A tighter story with fewer subplots could have done more. For example, dropping the character of Angel altogether might have allowed the space to take the main narrative farther to a more satisfactory point of departure.
Thursday, May 15, 2014
A year later, Jane is still struggling with the psychological and physical trauma but determined to move on with her life. The question, though, is move on to where? Should she pursue her original dream of being an artist? Or should she follow the inspiration of all the people who helped her through the last year and pursue a career in nursing? In truth, she's not a natural in either (her artistry suffers from a loss of her muse and the physical challenge of learning to draw with her left hand; meanwhile, nursing requires stronger science skills than Jane has ever possessed).
Other themes also play a part in the story. There's romance in the air (both for her, as well as for her mother who has started to secretly date again). And finally, there are the never-ending letters from her "fans" -- people who tell her what an inspiration she is, much to her complete and utter astonishment!
While I still find Bingham's verse underwhelming (it takes a lot of skill to write a novel in verse!), I really did find the story more compelling this time around. There's a greater distance from the trauma and Jane is focused enough to lend a strong direction to this sequel. It's a more compelling adventure (moving on, rather than just healing). In sum, it just works better. And where the non-verse parts of Shark Girl were distracting, the letters from the fans in Formerly Shark Girl are well grounded to the story and provide an well-integrated Greek Chorus to supplement Jane's own musing.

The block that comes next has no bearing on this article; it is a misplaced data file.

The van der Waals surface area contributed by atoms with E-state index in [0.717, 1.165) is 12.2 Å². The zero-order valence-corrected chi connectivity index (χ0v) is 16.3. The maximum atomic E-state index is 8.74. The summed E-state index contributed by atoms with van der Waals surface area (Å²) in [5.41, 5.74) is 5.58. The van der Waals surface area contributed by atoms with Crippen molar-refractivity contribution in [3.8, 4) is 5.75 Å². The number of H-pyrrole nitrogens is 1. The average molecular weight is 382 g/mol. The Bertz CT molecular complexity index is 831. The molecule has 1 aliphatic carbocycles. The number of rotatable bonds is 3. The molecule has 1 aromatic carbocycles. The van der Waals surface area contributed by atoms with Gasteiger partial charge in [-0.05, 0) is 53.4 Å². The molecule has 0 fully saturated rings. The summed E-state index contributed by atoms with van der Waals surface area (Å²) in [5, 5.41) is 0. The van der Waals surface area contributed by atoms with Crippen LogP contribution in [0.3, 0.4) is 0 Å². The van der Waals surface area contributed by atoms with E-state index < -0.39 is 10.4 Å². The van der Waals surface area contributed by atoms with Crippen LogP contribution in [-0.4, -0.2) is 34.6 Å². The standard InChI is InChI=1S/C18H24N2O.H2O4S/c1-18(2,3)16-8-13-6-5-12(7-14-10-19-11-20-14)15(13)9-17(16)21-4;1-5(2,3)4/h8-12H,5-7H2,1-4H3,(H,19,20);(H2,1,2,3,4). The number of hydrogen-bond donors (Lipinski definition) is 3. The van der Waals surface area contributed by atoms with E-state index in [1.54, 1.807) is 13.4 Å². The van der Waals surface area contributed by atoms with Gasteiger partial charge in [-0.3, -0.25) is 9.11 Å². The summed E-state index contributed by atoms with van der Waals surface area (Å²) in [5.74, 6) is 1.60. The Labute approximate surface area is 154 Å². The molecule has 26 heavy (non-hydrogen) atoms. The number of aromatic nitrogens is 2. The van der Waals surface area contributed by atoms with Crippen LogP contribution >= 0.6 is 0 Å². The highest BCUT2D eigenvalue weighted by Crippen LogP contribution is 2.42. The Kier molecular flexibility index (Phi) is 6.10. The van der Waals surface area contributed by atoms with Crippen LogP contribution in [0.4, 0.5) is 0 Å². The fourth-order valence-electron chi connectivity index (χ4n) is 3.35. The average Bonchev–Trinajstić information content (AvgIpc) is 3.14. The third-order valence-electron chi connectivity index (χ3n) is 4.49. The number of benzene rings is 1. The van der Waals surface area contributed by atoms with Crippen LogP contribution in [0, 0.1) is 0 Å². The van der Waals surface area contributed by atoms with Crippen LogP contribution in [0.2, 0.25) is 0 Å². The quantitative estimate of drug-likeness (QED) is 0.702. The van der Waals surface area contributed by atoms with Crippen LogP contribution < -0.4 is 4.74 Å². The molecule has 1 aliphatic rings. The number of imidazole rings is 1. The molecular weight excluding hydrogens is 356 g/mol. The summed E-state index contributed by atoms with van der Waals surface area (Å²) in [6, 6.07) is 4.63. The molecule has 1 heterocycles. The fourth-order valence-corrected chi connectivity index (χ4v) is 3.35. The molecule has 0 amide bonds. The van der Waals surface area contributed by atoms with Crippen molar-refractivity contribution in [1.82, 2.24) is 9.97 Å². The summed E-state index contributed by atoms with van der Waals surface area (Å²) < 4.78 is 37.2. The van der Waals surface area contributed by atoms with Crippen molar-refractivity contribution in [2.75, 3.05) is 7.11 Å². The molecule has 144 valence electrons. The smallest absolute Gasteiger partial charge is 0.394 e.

Tuesday, May 13, 2014
While the story is lighthearted and cute, I found it a bit hard to enjoy a story about a group of children intending to sabotage their older sister's wedding. Despite numerous warnings from all the grown-ups around them, they persist in their goal. And their stubborn persistence made them seem more like selfish brats concerned with getting nice presents and having fun, than caring younger siblings. Perhaps younger readers won't be bothered by the story's inherent mean streak (the title itself is a misnomer - there is no "revenge" going on here; but rather, simple plotting), but it interfered with my own enjoyment of the book. And regardless of the happy ending, it was hard to not feel that a lesson in respecting people's choices and proper boundaries was called for.
A note on the cover: in the book, the girls resist wearing dresses and end up attending the wedding in tuxedos. Somehow, the marketing department at Scholastic didn't get that message!
[Disclaimer: I received the book from the publisher in return for my consideration and review. No other compensation was received. As is usual, I'm donating the book to the public library. This book will be released on May 25th.]